We intended Absinto Camargo to taste as artemisia absinthium and art.pontica because that's the name of the beverage; and not letting anis overcome the other flavors. Yet, it's not a bitter drink. The slight bitterness remains on one's tongue.

Keeping the louche softer helps creating the 'fluorescent effect'. Actually one has to wait nearly 90 seconds until Absinto Camargo's beautiful louche is revealed (that is terrific under a club's lighting).

We do not encourage people to add water to Absinto Camargo (only ice). The maximum proof allowed by Brazilian regulations is 108 (54% alc/vol). Eventually, water is needed in absinthes of higher proof.

We bought a 99,99% pure alpha + beta thujone standard to employ on our gas cromatography and mass espectrometry analysis, made in an outsorced laboratory in Brazil, commanded by Dra. Regina Vanderlinde, Phd in Bourdeaux, France. We do not reveal the quantity of thujone as it's changing from batch to batch. Thujone quantities are very difficult to control because there are many parameters to look at. Quality and quantity of the plants, first infusion time, separation during distillation (heads, core and tails), second infusion time and quantities of herbs.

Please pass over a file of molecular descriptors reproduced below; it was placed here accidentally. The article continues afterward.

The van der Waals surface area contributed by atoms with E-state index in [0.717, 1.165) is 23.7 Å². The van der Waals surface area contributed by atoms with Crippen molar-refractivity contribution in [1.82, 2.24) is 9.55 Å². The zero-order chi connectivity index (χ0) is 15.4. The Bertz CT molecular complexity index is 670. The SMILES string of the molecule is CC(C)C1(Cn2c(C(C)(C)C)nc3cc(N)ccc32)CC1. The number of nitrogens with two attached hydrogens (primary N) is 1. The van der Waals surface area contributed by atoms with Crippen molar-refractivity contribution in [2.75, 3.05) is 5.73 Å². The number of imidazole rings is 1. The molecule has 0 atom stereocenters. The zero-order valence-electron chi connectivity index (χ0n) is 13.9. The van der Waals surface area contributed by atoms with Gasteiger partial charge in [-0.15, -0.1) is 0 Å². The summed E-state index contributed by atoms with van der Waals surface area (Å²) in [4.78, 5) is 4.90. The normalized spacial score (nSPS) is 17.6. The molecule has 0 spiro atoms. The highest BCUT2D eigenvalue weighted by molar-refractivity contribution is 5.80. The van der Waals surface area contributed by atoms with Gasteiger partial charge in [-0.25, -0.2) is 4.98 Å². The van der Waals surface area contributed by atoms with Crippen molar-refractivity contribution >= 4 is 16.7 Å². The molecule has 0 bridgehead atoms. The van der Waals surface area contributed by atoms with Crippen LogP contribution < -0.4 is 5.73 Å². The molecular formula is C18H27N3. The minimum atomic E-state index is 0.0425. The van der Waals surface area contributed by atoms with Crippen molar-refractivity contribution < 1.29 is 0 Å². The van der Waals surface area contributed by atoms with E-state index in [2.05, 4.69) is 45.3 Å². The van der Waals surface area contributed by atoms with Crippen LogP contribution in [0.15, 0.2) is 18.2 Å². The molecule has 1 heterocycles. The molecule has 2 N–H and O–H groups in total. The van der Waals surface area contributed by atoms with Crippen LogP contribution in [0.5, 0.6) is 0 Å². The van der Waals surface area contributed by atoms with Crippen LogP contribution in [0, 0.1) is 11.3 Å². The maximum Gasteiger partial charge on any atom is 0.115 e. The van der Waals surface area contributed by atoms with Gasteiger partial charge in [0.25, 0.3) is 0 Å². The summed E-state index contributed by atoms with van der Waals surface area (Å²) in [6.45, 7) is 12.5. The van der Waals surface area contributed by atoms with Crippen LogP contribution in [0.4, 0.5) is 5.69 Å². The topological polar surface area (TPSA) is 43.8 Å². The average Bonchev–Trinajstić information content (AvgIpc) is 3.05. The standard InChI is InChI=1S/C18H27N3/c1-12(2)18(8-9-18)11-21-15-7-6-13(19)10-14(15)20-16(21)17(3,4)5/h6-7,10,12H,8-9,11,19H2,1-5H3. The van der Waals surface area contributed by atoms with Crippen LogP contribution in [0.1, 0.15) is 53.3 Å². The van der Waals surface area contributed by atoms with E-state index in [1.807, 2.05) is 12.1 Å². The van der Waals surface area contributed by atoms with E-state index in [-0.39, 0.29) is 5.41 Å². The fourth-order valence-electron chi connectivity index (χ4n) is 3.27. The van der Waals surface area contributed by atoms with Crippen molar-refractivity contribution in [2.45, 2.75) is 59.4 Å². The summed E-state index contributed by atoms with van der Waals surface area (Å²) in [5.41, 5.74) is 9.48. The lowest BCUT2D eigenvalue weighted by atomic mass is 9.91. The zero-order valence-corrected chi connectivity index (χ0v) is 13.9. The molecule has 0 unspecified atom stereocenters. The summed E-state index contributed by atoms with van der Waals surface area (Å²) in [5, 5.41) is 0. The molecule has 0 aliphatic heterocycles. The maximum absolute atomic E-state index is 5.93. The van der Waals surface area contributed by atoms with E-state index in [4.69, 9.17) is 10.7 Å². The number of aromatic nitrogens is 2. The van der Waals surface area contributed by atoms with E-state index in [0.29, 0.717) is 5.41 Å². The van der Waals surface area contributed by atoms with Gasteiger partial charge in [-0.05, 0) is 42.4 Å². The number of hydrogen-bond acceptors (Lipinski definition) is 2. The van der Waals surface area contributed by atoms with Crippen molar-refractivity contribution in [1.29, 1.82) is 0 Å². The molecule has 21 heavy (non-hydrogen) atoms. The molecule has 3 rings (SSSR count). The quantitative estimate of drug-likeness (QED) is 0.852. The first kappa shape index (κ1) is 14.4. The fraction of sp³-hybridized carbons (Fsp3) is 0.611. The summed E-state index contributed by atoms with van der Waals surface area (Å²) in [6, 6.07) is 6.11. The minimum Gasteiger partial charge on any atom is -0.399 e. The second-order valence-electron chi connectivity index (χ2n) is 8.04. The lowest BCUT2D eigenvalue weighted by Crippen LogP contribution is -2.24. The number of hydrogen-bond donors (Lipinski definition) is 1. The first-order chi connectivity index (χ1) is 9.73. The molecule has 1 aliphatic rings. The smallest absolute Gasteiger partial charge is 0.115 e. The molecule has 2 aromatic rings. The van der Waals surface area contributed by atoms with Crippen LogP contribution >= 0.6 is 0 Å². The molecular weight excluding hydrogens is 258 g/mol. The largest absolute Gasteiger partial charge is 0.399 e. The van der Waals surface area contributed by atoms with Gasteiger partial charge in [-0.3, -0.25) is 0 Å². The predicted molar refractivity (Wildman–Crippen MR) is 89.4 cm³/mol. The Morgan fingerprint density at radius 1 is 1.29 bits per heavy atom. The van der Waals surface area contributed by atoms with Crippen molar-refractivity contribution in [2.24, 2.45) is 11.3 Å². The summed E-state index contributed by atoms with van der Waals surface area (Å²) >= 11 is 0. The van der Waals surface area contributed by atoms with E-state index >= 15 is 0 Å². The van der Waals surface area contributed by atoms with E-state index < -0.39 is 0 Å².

Regarding the price of US$ 90,00, our product is very artisanal and most herbs come imported. Besides that, nearly US$25,00 are freight charges.

Hope you have a nice time with Absinto Camargo. I've tried many different cocktails with it (featured in our webpage), but for me, "pure over ice" is still the best.

Regards,
Mario R. Camargo